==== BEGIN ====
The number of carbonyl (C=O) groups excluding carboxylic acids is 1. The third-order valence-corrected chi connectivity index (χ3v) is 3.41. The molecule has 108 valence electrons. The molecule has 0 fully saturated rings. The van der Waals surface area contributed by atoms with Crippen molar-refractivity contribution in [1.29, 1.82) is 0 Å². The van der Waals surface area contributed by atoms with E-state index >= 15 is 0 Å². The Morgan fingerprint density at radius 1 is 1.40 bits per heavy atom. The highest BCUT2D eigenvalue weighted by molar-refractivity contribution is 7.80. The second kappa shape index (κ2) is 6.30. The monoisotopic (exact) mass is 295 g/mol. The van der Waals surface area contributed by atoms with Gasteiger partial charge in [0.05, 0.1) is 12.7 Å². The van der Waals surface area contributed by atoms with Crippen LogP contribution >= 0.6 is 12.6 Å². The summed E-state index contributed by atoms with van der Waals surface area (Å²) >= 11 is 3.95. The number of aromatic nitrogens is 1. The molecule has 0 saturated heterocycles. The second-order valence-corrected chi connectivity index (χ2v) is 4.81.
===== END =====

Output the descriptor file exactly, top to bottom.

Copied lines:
The number of carbonyl (C=O) groups excluding carboxylic acids is 1. The third-order valence-corrected chi connectivity index (χ3v) is 3.41. The molecule has 108 valence electrons. The molecule has 0 fully saturated rings. The van der Waals surface area contributed by atoms with Crippen molar-refractivity contribution in [1.29, 1.82) is 0 Å². The van der Waals surface area contributed by atoms with E-state index >= 15 is 0 Å². The Morgan fingerprint density at radius 1 is 1.40 bits per heavy atom. The highest BCUT2D eigenvalue weighted by molar-refractivity contribution is 7.80. The second kappa shape index (κ2) is 6.30. The monoisotopic (exact) mass is 295 g/mol. The van der Waals surface area contributed by atoms with Gasteiger partial charge in [0.05, 0.1) is 12.7 Å². The van der Waals surface area contributed by atoms with Crippen LogP contribution >= 0.6 is 12.6 Å². The summed E-state index contributed by atoms with van der Waals surface area (Å²) >= 11 is 3.95. The number of aromatic nitrogens is 1. The molecule has 0 saturated heterocycles. The second-order valence-corrected chi connectivity index (χ2v) is 4.81.